So you can visually compare the two sets, here's a full list of the contents:

Wii U 8GB Basic Set

White Wii U console with 8GB of internal storage
One white Gamepad controller
AC Adapters for both the console and controller
Sensor bar
HDMI cable

Wii U 32GB Deluxe Set

Black Wii U console with 32GB of internal storage
One black Gamepad controller
Nintendo Land video game
Console stand
Gamepad charging cradle
Gamepad stand that allows it to sit vertically on a table
AC Adapters for both the console and controller
Sensor bar
HDMI cable

Setting-up the Wii U

Nintendo hit a small bump in the road this past weekend when they rolled out a system update on launch day that every Wii U owner had to install if they want to connect their consoles online.  The massive update takes about an hour to download and install using a broadband internet connection, and Nintendo cautioned owners to let the process run uninterupted or risk damaging your Wii U system. That, combined with the physical set-up of the Wii U console and the 2.5 hours to charge the Wii U GamePad meant that there wasn't a lot of gaming during my first night with the Wii U. [pro-tip: start charging your Wii U GamePad immediately after opening the box to minimize overall set-up time]


Wii U GamePad

The Wii U GamePad is by far the most interesting aspect of the package.  The natural focal point of the Wii U GamePad is the 6.2", 16:9 aspect ratio LCD touch screen (single-touch). The screen itself looks beautiful, but it's not HD, with a resolution of 854 x 480 (the same as Wii's video output).  You can, as a main feature of most Wii U games, play the games directly on the Wii U GamePad instead of on your TV.  Even with a lower resolution on the LCD touch screen, the games I played (New Super Mario Bros. U, Nintendo Land, Ninja Gaiden 3: Razor's Edge) looked fantastic and I barely noticed the drop in resolution.  The truly impressive technical achievement of the Wii U is how smooth the games play on the Wii U GamePad, with no latency or graphical ghosting or clipping, despite being steamed to the controller from the console unit.  It's impressive to see Wii U games running on your Wii U GamePad at the same speed as the image on your TV, so much so that I'd put it on par with the feeling of "awe" I got when I first tried the Wii Sports motion controls on the original Wii.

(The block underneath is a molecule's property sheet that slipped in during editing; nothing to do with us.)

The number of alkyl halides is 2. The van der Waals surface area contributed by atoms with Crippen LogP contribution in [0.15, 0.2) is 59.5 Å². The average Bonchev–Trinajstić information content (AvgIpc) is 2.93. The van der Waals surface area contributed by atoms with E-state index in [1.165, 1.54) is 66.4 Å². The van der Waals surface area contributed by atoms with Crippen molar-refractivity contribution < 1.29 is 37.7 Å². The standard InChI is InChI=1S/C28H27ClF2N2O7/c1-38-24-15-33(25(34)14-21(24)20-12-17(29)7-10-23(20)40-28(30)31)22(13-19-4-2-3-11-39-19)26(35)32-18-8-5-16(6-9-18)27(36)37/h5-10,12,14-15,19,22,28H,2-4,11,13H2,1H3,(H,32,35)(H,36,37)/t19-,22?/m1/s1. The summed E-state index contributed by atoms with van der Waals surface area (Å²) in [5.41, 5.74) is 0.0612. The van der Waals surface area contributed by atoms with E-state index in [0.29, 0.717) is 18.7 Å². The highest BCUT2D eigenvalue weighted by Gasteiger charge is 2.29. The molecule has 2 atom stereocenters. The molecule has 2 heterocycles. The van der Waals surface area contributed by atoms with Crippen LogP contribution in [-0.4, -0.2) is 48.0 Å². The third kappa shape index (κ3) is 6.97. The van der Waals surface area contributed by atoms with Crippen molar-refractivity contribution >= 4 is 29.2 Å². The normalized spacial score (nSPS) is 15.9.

The Wii GamePad is much more than just the LCD touch screen, in fact, it's the most feature-rich main console controller that's ever been designed.  The controller is bulky: measuring 5.3" high x 10.2" wide, it's almost as big as the Wii U console itself.  Surprisingly though, it feels extremely light at 1.1lbs and the left and right grips are ultra-comfortable even during long game sessions.  There are two analog sticks, at the top corners of the controller, and they are clickable for extra button inputs.  Below the stick on the left is a D-pad slightly larger than what's found on the Wii Remote, and below the right stick are A/B/X/Y face buttons in the same triangle formation as the Super Nintendo controller.  At the top there are left and right shoulder buttons, and below them on the back are ZL/ZR trigger buttons which have a short push distance, so there's no analog range.